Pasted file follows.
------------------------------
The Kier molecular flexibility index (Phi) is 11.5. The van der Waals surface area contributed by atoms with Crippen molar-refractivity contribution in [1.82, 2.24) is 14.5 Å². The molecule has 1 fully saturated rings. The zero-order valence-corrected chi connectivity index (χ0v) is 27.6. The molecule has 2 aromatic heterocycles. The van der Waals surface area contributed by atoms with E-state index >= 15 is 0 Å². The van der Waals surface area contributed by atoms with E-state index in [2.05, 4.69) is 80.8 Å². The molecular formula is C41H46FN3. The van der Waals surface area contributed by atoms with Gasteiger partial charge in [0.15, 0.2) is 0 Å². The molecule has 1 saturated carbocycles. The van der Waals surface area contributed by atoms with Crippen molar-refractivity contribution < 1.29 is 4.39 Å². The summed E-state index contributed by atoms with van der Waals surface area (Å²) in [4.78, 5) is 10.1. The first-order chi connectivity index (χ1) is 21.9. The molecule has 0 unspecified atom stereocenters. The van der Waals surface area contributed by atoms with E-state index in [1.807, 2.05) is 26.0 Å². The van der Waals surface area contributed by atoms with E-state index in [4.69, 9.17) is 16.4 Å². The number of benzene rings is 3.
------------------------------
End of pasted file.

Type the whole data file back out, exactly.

The Kier molecular flexibility index (Phi) is 11.5. The van der Waals surface area contributed by atoms with Crippen molar-refractivity contribution in [1.82, 2.24) is 14.5 Å². The molecule has 1 fully saturated rings. The zero-order valence-corrected chi connectivity index (χ0v) is 27.6. The molecule has 2 aromatic heterocycles. The van der Waals surface area contributed by atoms with E-state index >= 15 is 0 Å². The van der Waals surface area contributed by atoms with E-state index in [2.05, 4.69) is 80.8 Å². The molecular formula is C41H46FN3. The van der Waals surface area contributed by atoms with Gasteiger partial charge in [0.15, 0.2) is 0 Å². The molecule has 1 saturated carbocycles. The van der Waals surface area contributed by atoms with Crippen molar-refractivity contribution < 1.29 is 4.39 Å². The summed E-state index contributed by atoms with van der Waals surface area (Å²) in [4.78, 5) is 10.1. The first-order chi connectivity index (χ1) is 21.9. The molecule has 0 unspecified atom stereocenters. The van der Waals surface area contributed by atoms with E-state index in [1.807, 2.05) is 26.0 Å². The van der Waals surface area contributed by atoms with E-state index in [4.69, 9.17) is 16.4 Å². The number of benzene rings is 3.